The other day I was working on a project with several other men. During the course of the day one of them got several calls and texts from his wife. When his phone chimed, he would exclaim in a mocking voice, “When are you going to be home? Why do you spend all day out with the guys? Nag nag nag.” The rest of us looked on uncomfortably.
I’m sorry to say this is not all that uncommon in husbands these days. In just about every group of married men these days I seem to find one who complains (often without being solicited) about the degree to which his wife hinders his freedom. Often it’s done in a way which is intended to be humorous, but if these men stopped to listen they might notice nobody is laughing with them. Most of us are just silent or change the subject.
Men, a word to the wise. You may be the greatest husband in other areas, but when you do this, you are acting like a heel and a jerk. Grow up.
In the case I mentioned above, I felt a desire to say to this man, “If your wife is so terrible, leave – nobody’s forcing you to stay with her.” But of course, that’s the wrong solution.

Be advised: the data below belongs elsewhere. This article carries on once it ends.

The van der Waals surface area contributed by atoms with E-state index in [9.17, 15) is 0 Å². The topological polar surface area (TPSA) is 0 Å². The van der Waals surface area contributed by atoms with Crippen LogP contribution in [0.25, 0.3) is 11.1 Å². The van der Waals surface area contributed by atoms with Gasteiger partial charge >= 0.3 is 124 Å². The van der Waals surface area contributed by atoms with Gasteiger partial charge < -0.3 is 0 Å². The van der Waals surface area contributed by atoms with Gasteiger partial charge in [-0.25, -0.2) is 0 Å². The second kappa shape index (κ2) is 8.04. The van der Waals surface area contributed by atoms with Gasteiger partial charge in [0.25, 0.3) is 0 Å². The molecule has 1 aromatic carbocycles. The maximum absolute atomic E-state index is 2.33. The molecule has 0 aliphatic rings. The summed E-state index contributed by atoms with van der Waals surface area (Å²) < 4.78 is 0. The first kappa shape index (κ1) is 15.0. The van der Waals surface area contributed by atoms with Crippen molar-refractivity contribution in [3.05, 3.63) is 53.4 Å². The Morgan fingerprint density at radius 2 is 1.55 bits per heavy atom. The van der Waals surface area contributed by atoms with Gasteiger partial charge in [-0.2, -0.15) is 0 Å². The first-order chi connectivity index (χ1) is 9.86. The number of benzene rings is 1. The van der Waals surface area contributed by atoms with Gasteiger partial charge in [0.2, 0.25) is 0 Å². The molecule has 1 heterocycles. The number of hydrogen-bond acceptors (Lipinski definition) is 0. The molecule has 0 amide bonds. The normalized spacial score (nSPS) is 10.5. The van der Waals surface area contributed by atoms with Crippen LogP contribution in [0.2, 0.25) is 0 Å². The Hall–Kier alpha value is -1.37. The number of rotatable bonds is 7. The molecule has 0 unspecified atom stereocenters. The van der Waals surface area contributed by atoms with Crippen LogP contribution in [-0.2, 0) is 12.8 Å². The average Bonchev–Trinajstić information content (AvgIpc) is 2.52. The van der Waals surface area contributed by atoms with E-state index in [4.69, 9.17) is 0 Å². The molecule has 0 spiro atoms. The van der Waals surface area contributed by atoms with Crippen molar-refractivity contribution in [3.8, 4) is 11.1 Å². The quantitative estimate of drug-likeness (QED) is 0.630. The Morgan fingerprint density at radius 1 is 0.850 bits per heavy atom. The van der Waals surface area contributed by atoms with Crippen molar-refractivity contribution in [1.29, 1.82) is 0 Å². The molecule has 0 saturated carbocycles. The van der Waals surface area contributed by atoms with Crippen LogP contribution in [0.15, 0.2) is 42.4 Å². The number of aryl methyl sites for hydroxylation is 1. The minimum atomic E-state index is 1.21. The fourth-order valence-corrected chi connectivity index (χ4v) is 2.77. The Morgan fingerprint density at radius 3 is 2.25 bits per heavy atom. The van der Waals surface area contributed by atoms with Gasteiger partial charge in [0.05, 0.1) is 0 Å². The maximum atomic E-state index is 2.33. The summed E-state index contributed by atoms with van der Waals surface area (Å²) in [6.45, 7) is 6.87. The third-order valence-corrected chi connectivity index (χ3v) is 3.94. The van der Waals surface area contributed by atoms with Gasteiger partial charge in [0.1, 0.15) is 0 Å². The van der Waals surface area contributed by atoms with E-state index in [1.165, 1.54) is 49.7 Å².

When we see someone who isn’t taking their marriage seriously, the thing to get rid of is not the marriage but the attitude. I thought about this for a long time, and realized I should have said something along the lines of, “You’re lucky she wants to be with you” or some such pithy remark. Sadly I always think about these things after the moment has passed.
On the other end of the spectrum, I have a good friend who, when he notices it’s his wife on the line, answers the phone with a greeting like, “I really love you.” This is something I admire greatly about him, and try (though not always successfully) to emulate.
I love my wife. I may not always show her enough (indeed I’m not sure I could show her enough), but at my worst I would never belittle her, especially not in front of others. And even if I did not love her as much as I did, this is the woman to whom I have freely offered myself in a marriage covenant, and that is not an obligation to take lightly.
As St. Paul writes in Ephesians 5:
Husbands, love your wives, even as Christ loved the church and handed himself over for her to sanctify her, cleansing her by the bath of water with the word, that he might present to himself the church in splendor, without spot or wrinkle or any such thing, that she might be holy and without blemish. So [also] husbands should love their wives as their own bodies. He who loves his wife loves himself.
In these days, as marriage is being attacked and destroyed from all sides, I think it is important that we take a look at how we live our marriage vows, and if we think marriage is important enough to vote about, or fight about, or change our Facebook profile photos about, then I think we have an obligation to reflect that in our behavior.
And when we witness others not honoring their marriage, we have an obligation to speak the truth in love, rather than going with the flow.
Copyright © 2013, Michael Lindner